Wealthy benefactors have been part of Sarasota fabric from the early days

Real History by Jeff LaHurd: Wealthy benefactors have been part of Sarasota fabric from the early days

Jeff LaHurd | Special to the Herald-Tribune

Sarasota has come to depend not on the kindness of strangers, but, rather, of well-known citizens of this community who were captivated by its beauty and charm, fell in love with the picturesque surroundings and felt compelled to improve it.

William and Marie Selby are a great example. The couple moved to Sarasota in the early 1920s. and built a modest home on seven acres of land bordering Sarasota Bay and Hudson Bayou. Despite their wealth, derived from William’s partnership in the Selby Oil and Gas Company, they lived a quiet, unpretentious life away from the Sarasota social scene.

As a lover of nature, Marie had an interest in keeping Sarasota beautiful and green. Upon her death in 1971, she bequeathed her home and property to the community with the aim of forming a botanical garden “for the enjoyment of the general public.” Selby Gardens was founded two years later and opened to the public on July 7, 1975.

The legacy of William and Marie’s Selby Gardens features a variety of gardens and habitats, displaying tropical and subtropical plants from around the world. The gardens are a celebration of the institution’s world-class programs in horticulture, botany, conservation, and education.

Its beauty is a major tourist draw. An oasis of tranquility, offering a respite from the commotion of urban life. The perfect place to escape the hustle-bustle and bask in the beauty of nature.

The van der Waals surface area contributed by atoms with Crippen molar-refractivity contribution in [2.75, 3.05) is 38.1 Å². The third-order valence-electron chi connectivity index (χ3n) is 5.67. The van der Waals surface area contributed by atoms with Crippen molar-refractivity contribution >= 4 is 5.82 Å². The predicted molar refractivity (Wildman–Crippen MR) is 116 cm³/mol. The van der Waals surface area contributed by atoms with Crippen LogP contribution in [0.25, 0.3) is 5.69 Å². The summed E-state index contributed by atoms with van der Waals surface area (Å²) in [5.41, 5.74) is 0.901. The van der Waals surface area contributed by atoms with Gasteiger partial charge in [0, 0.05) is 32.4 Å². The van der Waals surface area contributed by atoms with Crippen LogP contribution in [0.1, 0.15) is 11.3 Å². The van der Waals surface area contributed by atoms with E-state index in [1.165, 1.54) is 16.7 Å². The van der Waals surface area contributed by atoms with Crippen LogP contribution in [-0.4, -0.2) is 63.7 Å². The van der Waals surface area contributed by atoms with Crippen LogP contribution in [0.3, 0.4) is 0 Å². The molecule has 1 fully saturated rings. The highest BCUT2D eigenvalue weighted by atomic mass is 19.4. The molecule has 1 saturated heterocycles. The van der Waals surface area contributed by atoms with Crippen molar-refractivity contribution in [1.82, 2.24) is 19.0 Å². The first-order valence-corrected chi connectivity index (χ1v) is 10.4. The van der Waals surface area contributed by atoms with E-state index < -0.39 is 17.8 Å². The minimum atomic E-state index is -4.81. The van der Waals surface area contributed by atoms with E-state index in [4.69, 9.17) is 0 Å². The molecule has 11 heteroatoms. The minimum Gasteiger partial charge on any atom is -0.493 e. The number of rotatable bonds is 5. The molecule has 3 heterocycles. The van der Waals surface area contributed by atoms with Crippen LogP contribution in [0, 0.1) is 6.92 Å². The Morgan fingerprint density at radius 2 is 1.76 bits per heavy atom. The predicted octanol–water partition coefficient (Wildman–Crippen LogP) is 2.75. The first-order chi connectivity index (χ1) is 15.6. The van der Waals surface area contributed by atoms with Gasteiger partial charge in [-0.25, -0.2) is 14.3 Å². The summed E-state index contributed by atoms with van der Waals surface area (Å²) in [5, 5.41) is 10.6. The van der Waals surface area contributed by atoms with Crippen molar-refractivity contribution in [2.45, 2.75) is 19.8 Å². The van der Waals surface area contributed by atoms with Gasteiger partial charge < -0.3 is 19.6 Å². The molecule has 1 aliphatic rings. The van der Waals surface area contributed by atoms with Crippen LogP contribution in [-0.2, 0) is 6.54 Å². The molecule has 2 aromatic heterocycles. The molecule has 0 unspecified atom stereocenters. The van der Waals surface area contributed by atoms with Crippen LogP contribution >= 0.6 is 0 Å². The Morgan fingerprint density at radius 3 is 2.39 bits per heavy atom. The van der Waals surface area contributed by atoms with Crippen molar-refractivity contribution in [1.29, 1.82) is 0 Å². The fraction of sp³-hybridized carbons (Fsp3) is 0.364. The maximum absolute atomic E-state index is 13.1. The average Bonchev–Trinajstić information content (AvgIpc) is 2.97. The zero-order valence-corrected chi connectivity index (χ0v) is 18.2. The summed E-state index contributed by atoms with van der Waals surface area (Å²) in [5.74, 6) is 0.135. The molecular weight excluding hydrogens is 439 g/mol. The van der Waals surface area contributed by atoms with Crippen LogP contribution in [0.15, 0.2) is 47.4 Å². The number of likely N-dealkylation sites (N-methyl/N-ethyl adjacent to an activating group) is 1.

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Calvin Payne, another oilman who adopted Sarasota as his new hometown, was a major civic leader and Sarasota booster.

When the hurricane of 1921 tore up the fishing industry downtown on Sarasota Bay, it was a godsend to many who believed the byproducts of fishing – the nets, shacks, old boats, fishing equipment, stench and flies that swarmed the area – was prohibiting growth.

But this was the livelihood for many, and through Payne’s generosity both the blighted area was cleaned up, and the industry was moved to a much better site at what became known as Payne Terminal at today’s 10th St.

Sarasota was always on the lookout for tourist attractions as well as advertising our many virtues. Spring Training baseball would provide a platform for both. Baseball was America’s number one sport in the 1920s, a sure means of attracting fans here. And equally, as important, big city newspapers sent their scribes to report on the team’s progress as well as writing about the host-community.

John Ringling was credited with scoring the mighty New York Giants to town in 1924. Managed by the fiery John J. McGraw, aka Little Napoleon, who ruled his team with an iron fist, and had won the World Series the year before. Always in the Pennant race, he once said, “Sportsmanship and easygoing methods are alright, but it’s the prospect of a hot fight that brings out the crowds.” And McGraw brought the crowds.

Where to put the baseball diamond? This was just before the boom and speculative cash was a problem. Again, enter Calvin and Martha Payne. They sold the property which would be named Payne Park to the city at a greatly reduced price.

Mayor E.J. Bacon declared a public workday, and the citizens and craftsmen joined together to lay out a diamond and construct a grandstand. The ladies of the community-made refreshments for the workers.

Over the years, the finest players and teams played there, drawing fans from around the country. And the press did write glowing accounts of the beauty of the community as it grew and developed.

Around the park, the Tin Can Tourists began to gather. After that, the Sarasota Mobile Home Park grew. As early as 1960 there were rumblings about the park’s location and purpose. Calvin and Martha Payne deeded the property with the stipulation that it be used for “park, playground and other kindred uses and for no other purpose.” They did not intend a trailer park. Payne’s son, Christy, was quoted in The News, that the park is “wholly disregarding the intent of the gift my mother and father made.”

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